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Graduate Students - Brett Gerard

0607031222Research Assistant, Sustainability Solutions Initiative
Ph.D. Student, School of Earth and Climate Sciences

What problem/s are you working to solve?
My research is part of the “Safeguarding a Vulnerable Watershed” project which focuses on the contributing watershed of Sebago Lake, the principal water supply for the ~200,000 residents of greater Portland. With increased development pressure in the watershed and predicted climate change, future lake water conditions are uncertain. My research focuses on the condition of lowland tributaries within the watershed which govern the flow of water, sediment, nutrients, and pollutants into the lake. I am interested in the lowland tributary network primarily because maintenance of lake water quality requires maintenance of this system. My primary interest is in the influence of climate and human modifications, both in-stream and on the landscape, on the flow regime and channel bottom conditions of these tributaries. Flow regime modification is considered one of the most serious threats to the integrity of riverine systems as the ecological community of these systems has adapted to a certain distribution of in-stream flow conditions. My interest in channel bottom conditions relates to the functionality of the hyporheic zone, a fluctuating zone beneath or adjacent to river systems where surface water and groundwater mix. Exchange between the river and this zone can have a strong influence on a river’s thermal dynamics, nutrient cycling, and ecosystem integrity.

What progress are you making towards solutions?
Much of my work recently has focused on the calibration of a distributed watershed model for one of the major tributaries to Sebago Lake, Northwest River. This model allows for the analysis of flow regime alterations resulting from various climate change and land use change scenarios. Preliminary results from this model have indicated substantial alterations as a result of land cover modifications (8%-20% developed as opposed to the current condition of ~3% developed), drainage efficiency alterations, and the removal of a moderately sized dam. These changes all increased both the magnitude and duration of peak runoff events, which has important implications for the physical structure and ecological viability of the riverine ecosystem. I am currently working to better calibrate the model and expand it to other sub-watersheds. Additionally, with the help of my adviser and a fellow graduate student, we began a geomorphic assessment of lowland tributaries around Sebago in the summer of 2013. In the summer of 2014 we plan to continue this survey and begin installing instrumentation at various locations to monitor hyporheic zone conditions.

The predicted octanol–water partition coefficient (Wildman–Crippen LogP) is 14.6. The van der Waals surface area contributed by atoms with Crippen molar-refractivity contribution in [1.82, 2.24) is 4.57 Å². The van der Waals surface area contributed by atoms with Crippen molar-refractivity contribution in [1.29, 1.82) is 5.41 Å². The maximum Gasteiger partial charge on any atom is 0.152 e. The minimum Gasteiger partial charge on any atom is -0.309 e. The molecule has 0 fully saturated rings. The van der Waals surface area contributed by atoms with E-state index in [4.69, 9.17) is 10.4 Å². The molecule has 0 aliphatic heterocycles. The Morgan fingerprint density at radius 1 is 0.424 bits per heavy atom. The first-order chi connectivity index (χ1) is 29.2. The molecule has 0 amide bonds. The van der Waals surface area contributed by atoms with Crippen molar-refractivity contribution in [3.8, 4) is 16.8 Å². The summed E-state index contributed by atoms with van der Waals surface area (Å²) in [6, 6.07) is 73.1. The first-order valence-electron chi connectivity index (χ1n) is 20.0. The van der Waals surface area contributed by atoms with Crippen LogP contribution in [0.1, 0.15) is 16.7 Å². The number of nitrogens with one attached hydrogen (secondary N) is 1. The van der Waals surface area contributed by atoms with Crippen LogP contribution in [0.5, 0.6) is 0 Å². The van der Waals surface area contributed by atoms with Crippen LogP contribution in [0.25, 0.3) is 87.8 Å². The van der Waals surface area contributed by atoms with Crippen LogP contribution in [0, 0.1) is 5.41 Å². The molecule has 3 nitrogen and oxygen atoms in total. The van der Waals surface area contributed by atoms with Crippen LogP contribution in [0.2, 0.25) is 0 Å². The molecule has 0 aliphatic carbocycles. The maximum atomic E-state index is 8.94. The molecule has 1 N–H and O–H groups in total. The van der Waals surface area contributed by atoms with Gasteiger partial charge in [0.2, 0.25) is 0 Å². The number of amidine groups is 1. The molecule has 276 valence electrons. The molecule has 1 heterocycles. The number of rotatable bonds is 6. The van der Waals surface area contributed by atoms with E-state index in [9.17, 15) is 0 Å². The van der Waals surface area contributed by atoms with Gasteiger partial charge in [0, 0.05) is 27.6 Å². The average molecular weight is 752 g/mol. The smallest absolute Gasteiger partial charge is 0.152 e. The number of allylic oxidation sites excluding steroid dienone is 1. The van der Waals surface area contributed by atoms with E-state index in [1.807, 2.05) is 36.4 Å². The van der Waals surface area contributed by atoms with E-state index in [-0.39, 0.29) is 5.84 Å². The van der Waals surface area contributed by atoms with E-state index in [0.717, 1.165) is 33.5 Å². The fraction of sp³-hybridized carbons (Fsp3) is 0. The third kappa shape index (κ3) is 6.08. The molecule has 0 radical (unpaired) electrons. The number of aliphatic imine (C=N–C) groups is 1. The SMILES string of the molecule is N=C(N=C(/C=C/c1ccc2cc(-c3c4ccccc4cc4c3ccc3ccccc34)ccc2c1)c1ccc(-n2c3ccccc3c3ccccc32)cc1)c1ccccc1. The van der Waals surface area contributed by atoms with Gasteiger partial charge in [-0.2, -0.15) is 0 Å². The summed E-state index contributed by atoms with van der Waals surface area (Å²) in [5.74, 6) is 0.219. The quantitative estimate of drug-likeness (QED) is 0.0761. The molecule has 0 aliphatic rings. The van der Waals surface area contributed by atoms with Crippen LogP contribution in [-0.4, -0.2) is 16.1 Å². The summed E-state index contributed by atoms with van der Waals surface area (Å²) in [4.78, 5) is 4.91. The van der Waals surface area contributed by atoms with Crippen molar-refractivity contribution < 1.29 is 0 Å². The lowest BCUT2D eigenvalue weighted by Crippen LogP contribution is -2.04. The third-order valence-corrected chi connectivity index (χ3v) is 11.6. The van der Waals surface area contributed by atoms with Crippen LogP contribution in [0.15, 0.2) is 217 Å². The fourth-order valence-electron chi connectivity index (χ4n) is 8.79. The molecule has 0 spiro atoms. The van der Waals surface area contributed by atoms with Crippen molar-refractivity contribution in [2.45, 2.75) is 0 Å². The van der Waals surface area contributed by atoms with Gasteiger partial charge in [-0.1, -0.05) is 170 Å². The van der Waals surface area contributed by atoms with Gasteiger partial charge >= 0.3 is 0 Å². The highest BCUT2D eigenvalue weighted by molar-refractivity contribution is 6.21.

How could your findings contribute to a more sustainable future in Maine and beyond?
Understanding the implications of land cover changes and climate change is fundamental for the development of sustainable water management practices. Flow regime alterations and changes to hyporheic zone function adversely affect the integrity of riverine systems and consequently of downstream lake systems. My research will quantify the impact of land cover changes and climate change on the flow regime and hyporheic exchange in tributaries of Sebago Lake to support the development of sustainable water management practices for the region. This research additionally has implications for similar post-glaciated, non-mountainous, inland tributary systems of the United States.

Why did you decide to join SSI?
I appreciated the interdisciplinary approach SSI utilizes to resolve environmental issues by addressing both the concerns of communities and the requirements of healthy ecosystems.

What’s the best part about collaborating on SSI research projects?
Learning about the different perspectives and challenges faced by researchers in other disciplines who are working on similar issues.

Where’s your favorite place in Maine?
I’d prefer not to give an exact location, but it’s along a river…

What’s your ultimate Maine experience?
Fishing a quiet Maine stream.

Mud season survival strategy?
Ignorance. What’s mud season?

What sustains you?
A mixture of family, time in the outdoors, various athletic activities, and reading.

When do you expect to graduate, and what do you see as the next step in your academic or professional career?
I expect to graduate sometime around 2017. I prefer not to speculate on my future career – I only hope to continue studying rivers and their interplay with the surrounding landscape.

How has your SSI training to date impacted the trajectory of your graduate studies and your plans for the future?
My SSI training has furthered my interest in interdisciplinary approaches to sustainability issues.

See more about Brett’s project: Safeguarding a Vulnerable Watershed


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